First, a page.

The door is closing…

Someone recently described the advertising industry as “on lockdown for new employees” to me a few days ago. Before this, a lecturer reminded us that there are 800 applicants for every 1 job in advertising. This left many of my class with jaws agape and optimism shredded. And so it should. This is a terrifying statistic to someone who has spent the last three years doing everything to give himself an edge and, whilst it may not be that way in 5 or 10 years, it certainly makes entering the industry right now a vertical climb. So many students I know are doing all they can to climb what is the slipperiest of advertising ladders: volunteering at events, paying expenses for unpaid work experience, spending countless Sundays in the library. Whatever it is, there’s no doubt that this generation is incredibly hungry to make something of themselves, no matter how tough it may be.

This is my experience on the hunt for internships and I hope to end it soon.



The voice of the industry: what should you do?

By Helen Brown, Global Chief HR & Talent Officer at MediaCom

Dear Jack,

First of all, having been there myself, I understand the frustration of not receiving answers to your request for an internship and I hope this is the exception not the rule. I also appreciate that you may be aware of the pressures the people you contact are under, in many cases they are working very long hours, constantly accessible via their mobile and quite often this doesn’t stop just because it’s late in the evening or the weekend. Then your email arrives out of the blue. They don’t know you, they don’t know anyone who knows you but like me, they remember how hard it was to start out, so in their heart they want to help and in their head they make a mental note to contact you. And a week later you’re still on their ‘To Do’ list. And then a month later another stack of urgent client, team, legal, financial, structural, developmental requests have hit their desk and suddenly their best intentions to reach out to you have been swallowed up because they have a full-on highly pressurised job, and I’m sorry to say; that job doesn’t always include responding to internship requests from students as yet unknown to them. And then of course you have to contend with the fact their family and friends may also be asking them to help find jobs for their kids because they are in a position to do so and whilst nepotism isn’t to be applauded, I don’t know many parents who wouldn’t help their own child to get their first job.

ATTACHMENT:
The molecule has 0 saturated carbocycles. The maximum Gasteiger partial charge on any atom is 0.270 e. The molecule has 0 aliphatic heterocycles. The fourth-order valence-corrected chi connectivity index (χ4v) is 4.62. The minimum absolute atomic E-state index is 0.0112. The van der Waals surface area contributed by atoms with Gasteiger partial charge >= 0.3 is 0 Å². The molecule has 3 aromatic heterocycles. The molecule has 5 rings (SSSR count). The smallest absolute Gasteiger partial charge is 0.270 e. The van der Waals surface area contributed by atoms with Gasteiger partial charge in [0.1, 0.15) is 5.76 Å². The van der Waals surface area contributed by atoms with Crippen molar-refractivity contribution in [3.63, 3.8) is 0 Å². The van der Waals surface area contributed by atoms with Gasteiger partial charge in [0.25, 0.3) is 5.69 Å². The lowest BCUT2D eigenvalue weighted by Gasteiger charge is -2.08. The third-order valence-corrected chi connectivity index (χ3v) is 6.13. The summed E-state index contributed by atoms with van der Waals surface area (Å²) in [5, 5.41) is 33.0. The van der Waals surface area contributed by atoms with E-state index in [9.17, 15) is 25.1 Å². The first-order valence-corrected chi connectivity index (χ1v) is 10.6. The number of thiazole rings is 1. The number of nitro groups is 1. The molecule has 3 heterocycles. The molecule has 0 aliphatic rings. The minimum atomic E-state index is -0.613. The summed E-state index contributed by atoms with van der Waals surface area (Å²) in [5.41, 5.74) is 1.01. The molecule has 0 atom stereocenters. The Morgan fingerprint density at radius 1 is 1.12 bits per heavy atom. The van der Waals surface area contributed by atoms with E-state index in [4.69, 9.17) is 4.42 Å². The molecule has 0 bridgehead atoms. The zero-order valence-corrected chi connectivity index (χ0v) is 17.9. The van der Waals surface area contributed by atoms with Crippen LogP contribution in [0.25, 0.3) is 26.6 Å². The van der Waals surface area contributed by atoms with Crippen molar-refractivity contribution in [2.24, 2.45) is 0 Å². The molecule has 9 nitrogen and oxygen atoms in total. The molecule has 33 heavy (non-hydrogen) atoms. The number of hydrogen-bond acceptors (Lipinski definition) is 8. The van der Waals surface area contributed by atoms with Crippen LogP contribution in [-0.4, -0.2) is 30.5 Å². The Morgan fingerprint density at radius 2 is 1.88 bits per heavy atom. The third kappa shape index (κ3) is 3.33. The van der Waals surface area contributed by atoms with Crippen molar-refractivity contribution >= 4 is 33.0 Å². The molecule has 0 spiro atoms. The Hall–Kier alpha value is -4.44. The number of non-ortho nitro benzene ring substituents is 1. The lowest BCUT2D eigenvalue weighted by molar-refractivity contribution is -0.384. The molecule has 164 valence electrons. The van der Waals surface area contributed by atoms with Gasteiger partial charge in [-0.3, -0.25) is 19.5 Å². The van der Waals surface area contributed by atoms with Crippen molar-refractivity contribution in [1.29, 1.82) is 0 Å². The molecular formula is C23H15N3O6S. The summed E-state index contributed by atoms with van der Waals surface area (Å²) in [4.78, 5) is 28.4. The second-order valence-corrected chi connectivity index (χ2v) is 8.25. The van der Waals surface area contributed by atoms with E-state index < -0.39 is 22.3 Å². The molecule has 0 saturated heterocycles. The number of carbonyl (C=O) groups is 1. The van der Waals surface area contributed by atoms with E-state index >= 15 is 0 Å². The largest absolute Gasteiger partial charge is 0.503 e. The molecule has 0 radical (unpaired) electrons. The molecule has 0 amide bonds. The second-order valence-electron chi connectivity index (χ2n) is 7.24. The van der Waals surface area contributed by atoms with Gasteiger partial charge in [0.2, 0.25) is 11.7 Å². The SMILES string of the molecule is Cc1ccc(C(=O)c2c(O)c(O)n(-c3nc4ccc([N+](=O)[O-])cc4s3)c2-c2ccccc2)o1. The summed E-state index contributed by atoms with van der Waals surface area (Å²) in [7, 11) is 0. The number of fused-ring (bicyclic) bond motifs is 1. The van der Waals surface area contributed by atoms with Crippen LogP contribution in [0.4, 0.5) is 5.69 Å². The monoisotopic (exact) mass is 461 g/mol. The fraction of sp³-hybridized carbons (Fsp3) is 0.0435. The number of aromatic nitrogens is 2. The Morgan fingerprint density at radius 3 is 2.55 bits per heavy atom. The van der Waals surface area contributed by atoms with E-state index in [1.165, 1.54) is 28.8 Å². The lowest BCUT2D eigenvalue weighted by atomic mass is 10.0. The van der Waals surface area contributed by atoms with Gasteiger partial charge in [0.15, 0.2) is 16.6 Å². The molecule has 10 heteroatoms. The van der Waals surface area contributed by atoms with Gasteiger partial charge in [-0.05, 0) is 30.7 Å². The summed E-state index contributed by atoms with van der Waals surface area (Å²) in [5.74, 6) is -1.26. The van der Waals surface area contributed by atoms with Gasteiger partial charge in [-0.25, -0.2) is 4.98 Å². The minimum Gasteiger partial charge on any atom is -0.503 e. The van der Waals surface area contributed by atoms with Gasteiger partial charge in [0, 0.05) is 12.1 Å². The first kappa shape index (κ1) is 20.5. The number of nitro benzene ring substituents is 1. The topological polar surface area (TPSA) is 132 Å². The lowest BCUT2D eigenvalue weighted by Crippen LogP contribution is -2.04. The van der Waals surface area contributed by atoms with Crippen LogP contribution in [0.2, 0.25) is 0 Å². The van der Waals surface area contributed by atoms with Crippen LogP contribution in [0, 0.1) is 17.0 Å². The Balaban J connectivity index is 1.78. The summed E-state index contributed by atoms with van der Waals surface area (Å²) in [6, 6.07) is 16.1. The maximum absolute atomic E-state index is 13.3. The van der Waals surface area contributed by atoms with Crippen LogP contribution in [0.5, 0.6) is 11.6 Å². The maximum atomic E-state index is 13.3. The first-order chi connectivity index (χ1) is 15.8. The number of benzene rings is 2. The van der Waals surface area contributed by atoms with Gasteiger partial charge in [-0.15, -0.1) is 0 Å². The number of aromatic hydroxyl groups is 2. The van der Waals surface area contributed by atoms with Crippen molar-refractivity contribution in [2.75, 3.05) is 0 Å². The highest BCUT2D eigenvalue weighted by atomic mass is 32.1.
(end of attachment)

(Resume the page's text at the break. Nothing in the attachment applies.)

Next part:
So how do you ‘get in’?

Let’s not forget you are entering the communications industry where building a connected and broad personal network will be invaluable to you in your career, so while time spent in the library is useful if you need to study, I suggest you start to find out who amongst your relatives and friends might just know someone, who knows someone at agency X. And if they don’t, then build your own relationships. If the account director I referred to above doesn’t know you the first time you emailed, what about the 2nd, 10th, 50th? What about sending articles to a contact in an agency that they might be interested in or tweeting congratulations on their recent pitch win – it’s easy enough to find this information in industry publications. Did you continue to contact them at all, or did you just label them as just another agency person who never responds?

Jack, thanks to your blog for Inspire! by EACA and for your shout out to the industry, you now know someone to talk to, so do some research, see if you like the idea of media (not advertising, we tend to hire more neuroscientists) and email me to arrange a conversation that might open a previously closed door.

I hope to hear from you,